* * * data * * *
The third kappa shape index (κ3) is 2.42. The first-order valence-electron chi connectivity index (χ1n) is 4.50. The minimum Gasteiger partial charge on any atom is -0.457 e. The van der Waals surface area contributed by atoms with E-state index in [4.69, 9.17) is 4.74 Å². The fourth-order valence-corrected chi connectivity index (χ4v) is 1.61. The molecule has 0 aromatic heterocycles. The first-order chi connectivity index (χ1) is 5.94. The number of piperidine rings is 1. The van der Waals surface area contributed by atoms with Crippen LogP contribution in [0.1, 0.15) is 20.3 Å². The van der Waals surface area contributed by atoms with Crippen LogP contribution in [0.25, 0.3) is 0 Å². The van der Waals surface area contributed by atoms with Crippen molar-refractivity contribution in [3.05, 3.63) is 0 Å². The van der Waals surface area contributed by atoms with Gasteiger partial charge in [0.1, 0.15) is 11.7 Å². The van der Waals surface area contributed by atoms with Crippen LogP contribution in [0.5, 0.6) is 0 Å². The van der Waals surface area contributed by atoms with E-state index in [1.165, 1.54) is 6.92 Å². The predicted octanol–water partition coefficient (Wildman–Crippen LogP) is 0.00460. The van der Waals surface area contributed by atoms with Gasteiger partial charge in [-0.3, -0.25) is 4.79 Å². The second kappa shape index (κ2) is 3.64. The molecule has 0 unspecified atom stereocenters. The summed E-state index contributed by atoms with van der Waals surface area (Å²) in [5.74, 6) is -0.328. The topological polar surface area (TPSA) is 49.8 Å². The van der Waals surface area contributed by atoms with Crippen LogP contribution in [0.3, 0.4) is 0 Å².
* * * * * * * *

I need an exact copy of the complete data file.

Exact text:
The third kappa shape index (κ3) is 2.42. The first-order valence-electron chi connectivity index (χ1n) is 4.50. The minimum Gasteiger partial charge on any atom is -0.457 e. The van der Waals surface area contributed by atoms with E-state index in [4.69, 9.17) is 4.74 Å². The fourth-order valence-corrected chi connectivity index (χ4v) is 1.61. The molecule has 0 aromatic heterocycles. The first-order chi connectivity index (χ1) is 5.94. The number of piperidine rings is 1. The van der Waals surface area contributed by atoms with Crippen LogP contribution in [0.1, 0.15) is 20.3 Å². The van der Waals surface area contributed by atoms with Crippen LogP contribution in [0.25, 0.3) is 0 Å². The van der Waals surface area contributed by atoms with Crippen molar-refractivity contribution in [3.05, 3.63) is 0 Å². The van der Waals surface area contributed by atoms with Gasteiger partial charge in [0.1, 0.15) is 11.7 Å². The van der Waals surface area contributed by atoms with Crippen LogP contribution in [0.5, 0.6) is 0 Å². The van der Waals surface area contributed by atoms with E-state index in [1.165, 1.54) is 6.92 Å². The predicted octanol–water partition coefficient (Wildman–Crippen LogP) is 0.00460. The van der Waals surface area contributed by atoms with Gasteiger partial charge in [-0.3, -0.25) is 4.79 Å². The second kappa shape index (κ2) is 3.64. The molecule has 0 unspecified atom stereocenters. The summed E-state index contributed by atoms with van der Waals surface area (Å²) in [5.74, 6) is -0.328. The topological polar surface area (TPSA) is 49.8 Å². The van der Waals surface area contributed by atoms with Crippen LogP contribution in [0.3, 0.4) is 0 Å².